Every Monday I post Real Life Minimalists, a profile of one of my readers in their own words. If you’d like to participate, click here for details.
Today, we hear from Rhiannon, who tells us how the birth of her son helped her finally conquer her clutter.
My cousin and I have joked about how the hoarding gene runs in the family. It is not a joke so much as a sad reality. My mother is a compulsive shopper who could never get rid of anything. My step-father was a compulsive “collector” who could never get rid of anything. The large house we lived in was full of things and a total disaster. The 2 car garage was rarely able to hold one car. The last time I was in that garage, it was so full I had to brace against the ceiling for balance as I climbed over the piles.
My desire for less stuff was born in that house. My room was always tidy and neat, I had the least amount of stuff out of anyone in the family. At 16 I moved to my dad’s house and into a much smaller room. I got rid of more stuff and better organized. In college, I started collecting things; books, hobbies, movies, trinkets. One of my roommates teased me about all the stuff I had in my tiny room of our tiny attic apartment. I didn’t like the fact that she was right. When my brother and his family moved back into the country, I was able to give them all my household stuff. But I still held onto a lot. Each move I made I didn’t get rid of anything.
And then I got married.
My husband lived in California. I lived in Minnesota. Begrudgingly, I got rid of some stuff, stuffed my car full, and drove out West. We bought a huge bookcase for all of our books and trinkets and lived a steadily more cluttered life as well-meaning relatives gave us all kinds of odd gifts that were shoved into the Room-of-Doom (storage room).
And then I got pregnant.
Suddenly we didn’t need a Room of Doom so much as we NEEDED a nursery. That huge tippy bookshelf looked extremely dangerous for a baby to be anywhere near. Out it went. With it went almost all of our books. We have books on our phones now, so what was the point of hanging on to all these books that would never be read again? (I saved a few favorites that aren’t available on e-book.)
As my due date grew closer, all the things I had and all the time spent dealing with everything seemed very silly and unimportant. More stuff went out the door.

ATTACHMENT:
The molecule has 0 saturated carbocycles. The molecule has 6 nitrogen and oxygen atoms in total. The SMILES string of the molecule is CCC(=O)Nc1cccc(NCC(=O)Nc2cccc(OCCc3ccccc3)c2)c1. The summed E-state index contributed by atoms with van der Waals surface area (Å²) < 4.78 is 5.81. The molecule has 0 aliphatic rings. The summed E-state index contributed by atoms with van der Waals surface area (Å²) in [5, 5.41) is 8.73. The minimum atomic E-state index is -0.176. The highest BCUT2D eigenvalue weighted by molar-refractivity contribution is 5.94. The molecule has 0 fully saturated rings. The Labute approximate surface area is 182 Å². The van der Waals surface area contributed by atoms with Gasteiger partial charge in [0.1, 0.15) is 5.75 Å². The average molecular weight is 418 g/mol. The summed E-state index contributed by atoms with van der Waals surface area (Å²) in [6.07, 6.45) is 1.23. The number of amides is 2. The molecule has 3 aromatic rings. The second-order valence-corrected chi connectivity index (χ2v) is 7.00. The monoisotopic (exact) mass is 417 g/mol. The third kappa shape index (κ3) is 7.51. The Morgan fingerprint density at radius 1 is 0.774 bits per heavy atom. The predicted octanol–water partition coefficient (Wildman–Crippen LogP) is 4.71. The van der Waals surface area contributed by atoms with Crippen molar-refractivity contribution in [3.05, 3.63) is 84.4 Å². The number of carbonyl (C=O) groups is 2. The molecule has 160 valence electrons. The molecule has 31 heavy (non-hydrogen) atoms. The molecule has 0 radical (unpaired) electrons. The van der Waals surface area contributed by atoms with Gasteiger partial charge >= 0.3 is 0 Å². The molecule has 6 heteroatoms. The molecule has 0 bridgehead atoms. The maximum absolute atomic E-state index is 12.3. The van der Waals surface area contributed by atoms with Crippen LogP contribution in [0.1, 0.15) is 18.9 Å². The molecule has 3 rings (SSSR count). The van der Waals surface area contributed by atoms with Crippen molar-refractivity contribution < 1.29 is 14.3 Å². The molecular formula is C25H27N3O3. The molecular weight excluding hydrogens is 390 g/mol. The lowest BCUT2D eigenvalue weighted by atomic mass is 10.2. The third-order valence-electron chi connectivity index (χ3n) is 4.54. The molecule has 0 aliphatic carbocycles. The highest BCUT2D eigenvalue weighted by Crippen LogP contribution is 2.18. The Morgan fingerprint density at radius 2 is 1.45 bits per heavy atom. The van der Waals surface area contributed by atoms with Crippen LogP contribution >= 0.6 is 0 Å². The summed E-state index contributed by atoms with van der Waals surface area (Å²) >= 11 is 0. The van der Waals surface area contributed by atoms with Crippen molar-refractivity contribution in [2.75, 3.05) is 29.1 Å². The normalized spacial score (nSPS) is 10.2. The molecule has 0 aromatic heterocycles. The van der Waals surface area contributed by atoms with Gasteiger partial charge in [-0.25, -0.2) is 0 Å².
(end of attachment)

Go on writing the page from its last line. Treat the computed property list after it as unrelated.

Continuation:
After our son was born and we got a real understanding of what it REALLY meant to have a baby in the house, the last of the superfluous stuff left the house. Most of my hobbies and their accessories went out the door. We didn’t want anything to distract us from the joy of just spending time with our baby.
When we bought a house a few months ago, we picked the smallest house that we could find (almost 700 sq feet smaller than my mother’s cluttered house) in the area that we wanted. We didn’t run out to buy STUFF to fill it with. We looked at how we actually wanted to use the space and arranged our furniture accordingly. My husband and I talk about what we don’t want to buy or how we can get better organized.
I have less personal stuff now. Everything that I own could fit into 3 bags. We do have a surprising amount of baby things, but nothing that won’t be sold after he out grows it. We have been able to avoid getting more useless gifts from relatives by suggesting that they focus on the baby. I have found homes for 2 of the 3 sets of china that my husband and I inherited from our families. (My husband informed me that we are stuck with the last set of china. He says that being in a family means that you hand down useless stuff that nobody wants to the next generation.)
I may never live in a mini house, although I adore them. But I love the house that I am in. I like that it is easy to clean and I know where everything is. I don’t have to dig around for anything anymore or worry about what my toddler is getting into. When we have guests come over, I am often invited to their houses to de-clutter.
Moreover I love the peace of mind I get from just having a clean, well-organized, and useful space.